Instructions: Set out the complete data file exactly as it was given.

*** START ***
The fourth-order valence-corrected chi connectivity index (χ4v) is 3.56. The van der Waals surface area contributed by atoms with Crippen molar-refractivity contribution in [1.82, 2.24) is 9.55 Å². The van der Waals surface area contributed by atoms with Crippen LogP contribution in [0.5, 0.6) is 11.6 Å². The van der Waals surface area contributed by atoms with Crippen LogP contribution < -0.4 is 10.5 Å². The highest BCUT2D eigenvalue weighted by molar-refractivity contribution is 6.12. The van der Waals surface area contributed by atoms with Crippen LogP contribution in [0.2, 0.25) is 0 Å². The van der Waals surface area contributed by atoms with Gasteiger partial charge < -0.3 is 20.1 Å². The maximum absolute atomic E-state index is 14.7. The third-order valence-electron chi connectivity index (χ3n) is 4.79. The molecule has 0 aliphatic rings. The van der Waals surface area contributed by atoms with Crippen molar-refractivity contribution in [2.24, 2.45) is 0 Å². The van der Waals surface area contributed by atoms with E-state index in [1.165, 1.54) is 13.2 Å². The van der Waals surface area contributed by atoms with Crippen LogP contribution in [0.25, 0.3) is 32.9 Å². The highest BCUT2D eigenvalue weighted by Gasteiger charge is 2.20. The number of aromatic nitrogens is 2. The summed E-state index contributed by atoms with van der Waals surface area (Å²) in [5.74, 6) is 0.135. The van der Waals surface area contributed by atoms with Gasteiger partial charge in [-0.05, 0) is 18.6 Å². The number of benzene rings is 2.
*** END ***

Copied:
The fourth-order valence-corrected chi connectivity index (χ4v) is 3.56. The van der Waals surface area contributed by atoms with Crippen molar-refractivity contribution in [1.82, 2.24) is 9.55 Å². The van der Waals surface area contributed by atoms with Crippen LogP contribution in [0.5, 0.6) is 11.6 Å². The van der Waals surface area contributed by atoms with Crippen LogP contribution < -0.4 is 10.5 Å². The highest BCUT2D eigenvalue weighted by molar-refractivity contribution is 6.12. The van der Waals surface area contributed by atoms with Crippen LogP contribution in [0.2, 0.25) is 0 Å². The van der Waals surface area contributed by atoms with Gasteiger partial charge < -0.3 is 20.1 Å². The maximum absolute atomic E-state index is 14.7. The third-order valence-electron chi connectivity index (χ3n) is 4.79. The molecule has 0 aliphatic rings. The van der Waals surface area contributed by atoms with Crippen molar-refractivity contribution in [2.24, 2.45) is 0 Å². The van der Waals surface area contributed by atoms with E-state index in [1.165, 1.54) is 13.2 Å². The van der Waals surface area contributed by atoms with Crippen LogP contribution in [0.25, 0.3) is 32.9 Å². The highest BCUT2D eigenvalue weighted by Gasteiger charge is 2.20. The number of aromatic nitrogens is 2. The summed E-state index contributed by atoms with van der Waals surface area (Å²) in [5.74, 6) is 0.135. The van der Waals surface area contributed by atoms with Gasteiger partial charge in [-0.05, 0) is 18.6 Å². The number of benzene rings is 2.